N: Well, that also touches on this idea that the show works with really well — using sex and power subversively to angle its characters. What is it like being in those moments?
SH: I think it feels strong. I think if it wasn’t there, the show would be completely different and maybe something else. It’s really important and unsettling as an actor — we’re constantly having to ask to reassess who we are and who our characters are, and I think it’s amazing. I don’t want to give too much away for the end of the season but, it sort of calls into question a lot of the things we think we know about the characters and I think it’s going to constantly surprise people. I think that’s an important thing in a show, so the audience doesn’t get complacent.
The first half really had some time to breathe, but we’ve really taken off [in the second half]. Sometimes the changes are subtler, but I think it’s always on even ground and I think that’s what Ron Moore does. With each episode you think you know roughly what’s going to happen but it ends up being completely different. Like episode seven, where it suddenly started with Frank back in the forties. It’s constantly making the audience look at the situation from a different point of view.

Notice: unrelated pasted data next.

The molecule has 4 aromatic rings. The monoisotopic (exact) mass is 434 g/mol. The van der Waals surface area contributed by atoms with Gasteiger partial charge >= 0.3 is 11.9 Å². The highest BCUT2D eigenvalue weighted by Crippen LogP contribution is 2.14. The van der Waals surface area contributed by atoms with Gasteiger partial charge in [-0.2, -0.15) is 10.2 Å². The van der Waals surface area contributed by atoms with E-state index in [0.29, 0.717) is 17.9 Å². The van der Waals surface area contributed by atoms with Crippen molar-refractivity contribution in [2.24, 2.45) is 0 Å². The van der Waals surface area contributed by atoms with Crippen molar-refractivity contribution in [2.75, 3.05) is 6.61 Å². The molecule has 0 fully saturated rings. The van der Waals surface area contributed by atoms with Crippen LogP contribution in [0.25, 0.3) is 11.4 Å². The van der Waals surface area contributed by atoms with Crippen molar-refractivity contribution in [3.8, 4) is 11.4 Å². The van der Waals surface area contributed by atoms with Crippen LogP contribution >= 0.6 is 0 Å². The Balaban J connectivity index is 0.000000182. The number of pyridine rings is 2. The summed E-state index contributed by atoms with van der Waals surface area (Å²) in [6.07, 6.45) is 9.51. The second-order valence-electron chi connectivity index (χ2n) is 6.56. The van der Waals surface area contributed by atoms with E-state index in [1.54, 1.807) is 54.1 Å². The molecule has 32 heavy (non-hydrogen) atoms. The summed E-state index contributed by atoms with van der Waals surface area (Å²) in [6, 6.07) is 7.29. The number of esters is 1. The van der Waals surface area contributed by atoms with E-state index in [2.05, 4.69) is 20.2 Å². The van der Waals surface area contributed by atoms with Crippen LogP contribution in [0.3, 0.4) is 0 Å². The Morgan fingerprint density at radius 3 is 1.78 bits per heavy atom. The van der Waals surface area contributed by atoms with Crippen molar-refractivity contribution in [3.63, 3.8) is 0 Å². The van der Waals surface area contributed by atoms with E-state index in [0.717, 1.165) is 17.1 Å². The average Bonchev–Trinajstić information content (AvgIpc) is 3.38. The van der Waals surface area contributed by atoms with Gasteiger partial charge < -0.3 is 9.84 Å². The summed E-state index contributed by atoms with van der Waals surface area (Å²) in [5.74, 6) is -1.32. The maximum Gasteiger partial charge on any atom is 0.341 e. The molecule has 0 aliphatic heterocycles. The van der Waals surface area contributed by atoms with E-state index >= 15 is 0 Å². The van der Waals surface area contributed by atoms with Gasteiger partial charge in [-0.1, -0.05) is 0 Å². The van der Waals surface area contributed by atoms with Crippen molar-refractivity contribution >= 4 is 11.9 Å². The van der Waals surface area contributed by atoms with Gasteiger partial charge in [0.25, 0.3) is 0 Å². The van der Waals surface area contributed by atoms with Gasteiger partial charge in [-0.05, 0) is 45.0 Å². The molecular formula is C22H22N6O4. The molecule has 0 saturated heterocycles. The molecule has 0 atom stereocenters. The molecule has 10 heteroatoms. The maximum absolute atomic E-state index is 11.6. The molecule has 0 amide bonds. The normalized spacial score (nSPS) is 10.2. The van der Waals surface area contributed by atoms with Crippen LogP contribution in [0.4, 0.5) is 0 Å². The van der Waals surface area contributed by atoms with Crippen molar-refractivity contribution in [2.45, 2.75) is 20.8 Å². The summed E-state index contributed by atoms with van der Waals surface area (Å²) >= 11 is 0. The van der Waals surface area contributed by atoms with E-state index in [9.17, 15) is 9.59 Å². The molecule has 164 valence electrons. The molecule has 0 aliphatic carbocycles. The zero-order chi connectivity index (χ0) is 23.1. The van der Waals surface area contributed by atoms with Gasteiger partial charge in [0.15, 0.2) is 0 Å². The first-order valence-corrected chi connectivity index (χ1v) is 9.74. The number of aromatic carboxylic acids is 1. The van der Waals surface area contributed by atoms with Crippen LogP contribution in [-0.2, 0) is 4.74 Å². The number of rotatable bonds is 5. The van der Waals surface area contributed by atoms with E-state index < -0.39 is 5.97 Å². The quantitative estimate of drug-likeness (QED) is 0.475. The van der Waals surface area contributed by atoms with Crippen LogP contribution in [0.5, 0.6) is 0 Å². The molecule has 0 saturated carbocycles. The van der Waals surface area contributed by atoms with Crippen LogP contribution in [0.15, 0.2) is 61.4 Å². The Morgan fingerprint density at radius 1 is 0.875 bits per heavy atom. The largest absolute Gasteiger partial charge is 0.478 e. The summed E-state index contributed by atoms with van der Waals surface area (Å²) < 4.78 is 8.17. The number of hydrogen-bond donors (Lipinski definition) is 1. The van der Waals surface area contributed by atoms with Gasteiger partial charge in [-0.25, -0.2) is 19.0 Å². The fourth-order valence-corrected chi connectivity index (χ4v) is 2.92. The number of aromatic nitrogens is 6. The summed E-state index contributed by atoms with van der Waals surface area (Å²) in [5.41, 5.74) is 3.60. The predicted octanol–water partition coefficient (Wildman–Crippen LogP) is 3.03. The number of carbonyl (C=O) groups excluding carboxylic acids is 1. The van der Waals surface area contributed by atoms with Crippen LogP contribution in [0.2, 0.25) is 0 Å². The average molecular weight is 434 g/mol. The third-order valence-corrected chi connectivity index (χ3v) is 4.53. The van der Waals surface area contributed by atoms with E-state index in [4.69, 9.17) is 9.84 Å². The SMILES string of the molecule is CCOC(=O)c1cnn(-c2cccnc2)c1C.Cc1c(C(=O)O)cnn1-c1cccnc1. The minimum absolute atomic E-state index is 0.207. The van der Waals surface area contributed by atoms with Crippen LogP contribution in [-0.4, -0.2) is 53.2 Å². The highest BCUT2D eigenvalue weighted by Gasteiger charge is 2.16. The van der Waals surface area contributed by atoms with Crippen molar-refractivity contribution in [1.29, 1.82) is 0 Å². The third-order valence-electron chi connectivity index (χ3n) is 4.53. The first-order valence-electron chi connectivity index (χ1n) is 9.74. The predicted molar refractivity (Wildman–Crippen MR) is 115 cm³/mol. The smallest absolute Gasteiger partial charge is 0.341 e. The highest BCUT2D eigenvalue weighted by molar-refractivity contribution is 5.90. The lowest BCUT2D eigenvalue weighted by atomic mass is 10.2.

N: What’s interesting about Black Jack is — he’s definitely a villain there’s no question of that — how we’re now seeing a lot of the machinations behind why he might be such a jerk.
TM: And so ruthless, yeah that’s right. [laughs] In a way it’s not my place to judge him — it was hard stuff to portray — but every good story needs a good villain and someone’s gotta do it so.
N: What do you think it is about Jamie that fascinates Black Jack in that way?
TM: He’s interested by people who can match him wit for wit. In all the exchanges he’s had with Jamie and Claire, really, there’s an element of chess about it, so I think rather than being put-off by that he’s drawn by the battle. I think he’s excited by that. And it’s certainly rooted it to the event when he flogs Jamie for the second time and witnesses this young man who’s able to endure more pain than anyone he’s ever seen before.
TM: I’ve always thought of the character as a study in sadism. And obviously for a sadist, someone who can withstand a lot of pain is of a bit of interest. [laughs] And I think that sort of piques his interest and it continues from there. I think the interaction between Jamie and Jack is less of the mental chess repartee and more a kind of meeting of, I don’t know, a good and bad angel, really. I think Jack is interested by the genuine uprightness and moralness of Jamie. Not in a pompous way, not in a trained way, but he has an inherent, fundamental dignity which I think Jack is able to recognize even though it’s something he himself may have lost. Doesn’t mean that he can’t be drawn by it — maybe even nostalgic about it. All of those things are mixed in.